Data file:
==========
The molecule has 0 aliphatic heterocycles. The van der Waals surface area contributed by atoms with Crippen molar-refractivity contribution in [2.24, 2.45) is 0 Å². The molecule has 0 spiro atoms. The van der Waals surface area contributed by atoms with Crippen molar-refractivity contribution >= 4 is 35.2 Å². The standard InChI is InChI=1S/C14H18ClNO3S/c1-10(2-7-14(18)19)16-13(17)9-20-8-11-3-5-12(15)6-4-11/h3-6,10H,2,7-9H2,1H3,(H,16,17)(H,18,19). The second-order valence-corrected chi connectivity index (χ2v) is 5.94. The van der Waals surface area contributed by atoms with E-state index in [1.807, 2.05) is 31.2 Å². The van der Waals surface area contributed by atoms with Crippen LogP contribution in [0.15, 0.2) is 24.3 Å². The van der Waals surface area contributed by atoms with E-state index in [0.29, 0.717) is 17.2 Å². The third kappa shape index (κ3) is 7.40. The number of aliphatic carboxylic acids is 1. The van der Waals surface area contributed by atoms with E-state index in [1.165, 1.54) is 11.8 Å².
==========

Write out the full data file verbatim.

The molecule has 0 aliphatic heterocycles. The van der Waals surface area contributed by atoms with Crippen molar-refractivity contribution in [2.24, 2.45) is 0 Å². The molecule has 0 spiro atoms. The van der Waals surface area contributed by atoms with Crippen molar-refractivity contribution >= 4 is 35.2 Å². The standard InChI is InChI=1S/C14H18ClNO3S/c1-10(2-7-14(18)19)16-13(17)9-20-8-11-3-5-12(15)6-4-11/h3-6,10H,2,7-9H2,1H3,(H,16,17)(H,18,19). The second-order valence-corrected chi connectivity index (χ2v) is 5.94. The van der Waals surface area contributed by atoms with E-state index in [1.807, 2.05) is 31.2 Å². The van der Waals surface area contributed by atoms with Crippen LogP contribution in [0.15, 0.2) is 24.3 Å². The van der Waals surface area contributed by atoms with E-state index in [0.29, 0.717) is 17.2 Å². The third kappa shape index (κ3) is 7.40. The number of aliphatic carboxylic acids is 1. The van der Waals surface area contributed by atoms with E-state index in [1.165, 1.54) is 11.8 Å².